• To improve culture: When businesses innovate at this layer, they’re making broad, nuanced changes. If you want to transform your culture, you have to give employees change agency. Culture can’t be transformed with policies and notepads. People change culture subtly and over time.

When you empower employees and give everyone in the organization a pipeline to innovation, you create sustainable cultural changes that will inevitably change with your organization — and the global marketplace.

• To deliver business value: This is the end goal. Every “reason” for innovation should end with business value. Sure! Delivering value on innovation is great for your business, but it’s also great for employees. 76% of employees want to make a difference. It’s ingrained in our DNA. If you don’t give them a pathway to business value, your employees will get disenfranchised.

Ideas come from anywhere and everywhere. It’s up to you to develop the systems and policies that enable those ideas and transform the right ones into value generators.

Why You Need Organizational Ambidexterity

Innovation is a balancing act. On the one hand, you have to be able to execute your existing business strategies. On the other hand, you have to create new models that facilitate innovation. Obviously, you can’t let innovation destroy your core business practices. You aren’t a startup with tons of fluidity. You need to keep the pipes flowing.

Usually, we see ambidexterity as two separate lines of business that are intrinsically linked to your existing hierarchy.

In other words, emerging business and existing business exist in two separate units, but they still have a spot in your overall business structure. According to the Harvard Business Review, ambidextrous organizations succeed with innovation 90% of the time.

You need the fear of failure in existing processes, but not new innovations. We’ll talk about the fear of failure in a moment. But it’s important to remember that you have to focus on BOTH your existing processes and new ones sparked by innovation.

And you need the policies in place to facilitate the growth of both, without any intersections that cause disruption.

The Four Main Pathways to Creating Innovation

If you want to create projects that provide business value, you need pathways. Every innovation needs a clear-cut pathway to success. Or, as Ed puts it, “you need to be able to take an idea, have it heard, and move it forward.”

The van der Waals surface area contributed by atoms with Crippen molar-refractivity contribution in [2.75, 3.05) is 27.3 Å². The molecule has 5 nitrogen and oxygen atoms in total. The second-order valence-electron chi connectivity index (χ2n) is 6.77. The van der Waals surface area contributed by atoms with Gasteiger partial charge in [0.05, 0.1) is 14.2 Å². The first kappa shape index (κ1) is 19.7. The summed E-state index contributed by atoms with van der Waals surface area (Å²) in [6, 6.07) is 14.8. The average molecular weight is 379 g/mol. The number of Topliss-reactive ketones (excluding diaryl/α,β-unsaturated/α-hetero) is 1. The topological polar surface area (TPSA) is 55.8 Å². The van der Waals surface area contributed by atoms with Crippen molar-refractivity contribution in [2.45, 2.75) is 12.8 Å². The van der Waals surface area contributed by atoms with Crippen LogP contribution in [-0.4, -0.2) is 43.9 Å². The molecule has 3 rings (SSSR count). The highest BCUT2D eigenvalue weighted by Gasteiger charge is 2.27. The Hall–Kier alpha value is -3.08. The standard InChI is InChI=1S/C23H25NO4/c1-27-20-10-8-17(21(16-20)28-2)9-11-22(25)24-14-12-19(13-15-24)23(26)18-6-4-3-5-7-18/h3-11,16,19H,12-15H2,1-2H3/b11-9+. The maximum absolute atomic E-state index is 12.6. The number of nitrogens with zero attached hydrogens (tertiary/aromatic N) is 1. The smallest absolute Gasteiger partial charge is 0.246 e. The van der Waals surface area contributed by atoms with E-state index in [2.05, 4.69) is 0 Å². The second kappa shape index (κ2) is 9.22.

Here’s the problem: you can’t just plug-and-play pathways for a type of idea. They’re all unique.

You can think about innovation in terms of McKinsey’s “Three Horizons” or any other innovation framework model you find best fits your organization. But you need to understand the differences in terms of scope.

Ed broke down four common pathways for innovation.

1. Incubation Zone

Ed brings up incubation zones as one of the leading pathways for developing those long-term, horizon 3 innovations. This involves some hefty cross-collaboration between financial stakeholders and business leaders.

In a nutshell, you break innovation teams up into unique groups with leaders, and then you have a specific zone where all of those leaders can secure funding and vet ideas.

2. Incremental Improvement Pathway

The key to harboring innovation as a way to spawn incremental improvement in existing practices is to find sponsors. Often times, these incremental improvements can spawn, “not invented here syndrome.” You’re nervous that it’s not the freshest idea on the planet, and you’re similarly worried that some of your competitors utilize the same type of innovation. That’s ok! It’s important to prove value with data and to share that data every step of the way.

Here’s the dirty secret. You’re big. You don’t have to come up with groundbreaking innovations. You just need to have the resources and skills to execute ideas. Don’t think, “that wasn’t invented here…. was it?”; think, “how can we do this better than everyone else.”

3. Internal Changes

If you’re using innovation projects to create internal changes, you need to align three things:
– culture
– processes
– and tools

Change management requires buy-in from sponsors. When you’re dealing with this level of innovation, fit is critical. You can have amazing innovations that simply don’t make sense in your organization. That’s fine! It wasn’t time wasted. Every fruit has value. When you get those shiny fruits that you can’t store in your grocery section, it’s a good idea to have an external network.

4. External Pathways

Alright. So you have this great idea. But it just doesn’t make sense in your organization. What do you do? If you throw it out, you’re creating friction against your innovation culture. Obviously, you can’t keep it, right?